The Four Reasons Why To-Do Lists Fail
There are four factors that normally impact our ability to incorporate a to-do list into our life:
- They become unmanageable (complexity)
- We forget we have them (habit)
- It takes too much time to use (time)
- The list is overly ambitious (achievable)
Your to-do list is in jeopardy if any one of these factors fails, but hit the mark with all four and you’ll be in good shape. Next, let’s take a look at these issues and what can be done to address them.
For many, a to-do list is a repository of thought. Work tasks, shopping lists, and recommendations all find their way onto our lists. Eventually, you have so much stuff that the list becomes unmanageable. To-do lists are about getting things done, and it’s a problem if you’re spending more time searching your list than taking action. Before you know it, your to-do list has become a ‘junk drawer’ of ideas.
You start avoiding your list when this happens. How do you fix this? The trick is to stop using one to-do list for everything. A simple solution to try first is to have two lists. Keep one for immediate work tasks and another for aspirational tasks (like restaurants you want to try). You’ll keep your lists less cluttered and more usable this way.
Building the habit of using a to-do list can be challenging, but it has to happen to ensure success. In Switch, the bestselling book by Chip and Dan Heath, the authors examine what it takes to fall into a new habit. They point to three different requirements: direction, motivation, and shaping the situation. When we start a new to-do list we almost always have the direction and motivation down. The key requirement to focus on is how we shape our situation.
The two most applicable aspects of this for to-do lists are tweaking the environment and setting action triggers. Tweaking the environment is about making sure you’re putting yourself in a position to succeed. Identify instances you forgot to use your list and figure out what would help prevent that next time (then make the changes needed). Action triggers require associating a particular event with an activity. You could commit to reviewing your to-do list every time you get on the train in the morning. Slowly this turns the train into a reminder of your list and helps you remember to use it. You can get really creative with both solutions, but they are vital for establishing good habits.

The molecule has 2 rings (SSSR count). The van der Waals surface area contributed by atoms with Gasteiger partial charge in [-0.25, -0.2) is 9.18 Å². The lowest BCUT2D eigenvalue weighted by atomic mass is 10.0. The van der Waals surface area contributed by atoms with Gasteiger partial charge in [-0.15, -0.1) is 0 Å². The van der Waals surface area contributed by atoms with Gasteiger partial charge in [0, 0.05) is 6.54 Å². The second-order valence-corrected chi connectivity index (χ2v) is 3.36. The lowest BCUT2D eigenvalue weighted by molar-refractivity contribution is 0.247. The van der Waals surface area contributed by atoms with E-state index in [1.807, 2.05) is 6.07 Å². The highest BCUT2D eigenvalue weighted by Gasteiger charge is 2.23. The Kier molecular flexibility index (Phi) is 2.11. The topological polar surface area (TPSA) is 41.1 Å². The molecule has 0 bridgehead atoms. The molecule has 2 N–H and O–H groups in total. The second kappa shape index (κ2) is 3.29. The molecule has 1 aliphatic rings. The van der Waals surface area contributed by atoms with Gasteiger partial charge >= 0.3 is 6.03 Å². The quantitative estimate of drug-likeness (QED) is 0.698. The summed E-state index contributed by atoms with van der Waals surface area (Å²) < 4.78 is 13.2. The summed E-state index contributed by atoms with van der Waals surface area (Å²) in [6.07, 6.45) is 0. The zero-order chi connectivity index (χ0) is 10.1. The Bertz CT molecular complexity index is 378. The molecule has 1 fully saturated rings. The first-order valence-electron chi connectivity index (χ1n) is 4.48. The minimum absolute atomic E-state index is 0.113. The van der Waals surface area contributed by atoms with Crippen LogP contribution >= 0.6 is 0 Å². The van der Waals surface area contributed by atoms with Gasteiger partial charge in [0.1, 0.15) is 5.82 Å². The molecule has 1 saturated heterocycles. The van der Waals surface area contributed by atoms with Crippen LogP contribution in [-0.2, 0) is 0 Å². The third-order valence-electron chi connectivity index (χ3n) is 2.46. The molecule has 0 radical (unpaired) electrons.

To-do lists are about saving time. They’re useless if it takes too long to add an idea or get information from them. When deciding to use a to-do list, find a solution that you work well with. If it’s an app, look for features that support the reason you’re using the list in a way that saves you time. Be mindful that too many features can result in added time-consuming complexity.
Sometimes we get too ambitious with our to-do list tasks. It might make sense to put ‘get oil change’ as a to-do item, but ‘get oil change’ isn’t really one task. David Allen mentions this in his classic book Getting Things Done. He asserts that much of the time we fail to take action because the tasks we set for ourselves are too big or nebulous. We put down ‘get oil change’ but what we mean is find an oil change place, call and get a quote, make an appointment, and go in for an oil change. Subconsciously we know all of this, but when we read ‘get oil change’ it calls to mind the related tasks which bounce around in our head and keep us from taking action as we try to pin down where to start.
When you set tasks in your to-do list make them straightforward and actionable. Breaking tasks down into smaller achievable pieces allows you to check stuff off more often. Accomplishing smaller tasks often will reinforce regular usage of your list.
Get Ready to Do More
Now that we understand the pitfalls of to-do lists we can avoid those problems in the future. Start building the habit today with to-do lists that are simple, quick to manage, and straightforward.
You may even want to start another list for all the great things you can do with the time your to-do lists will save you.
What do you think? Have you already found success with your current to-do list? What works for you? Let us know in the comments below.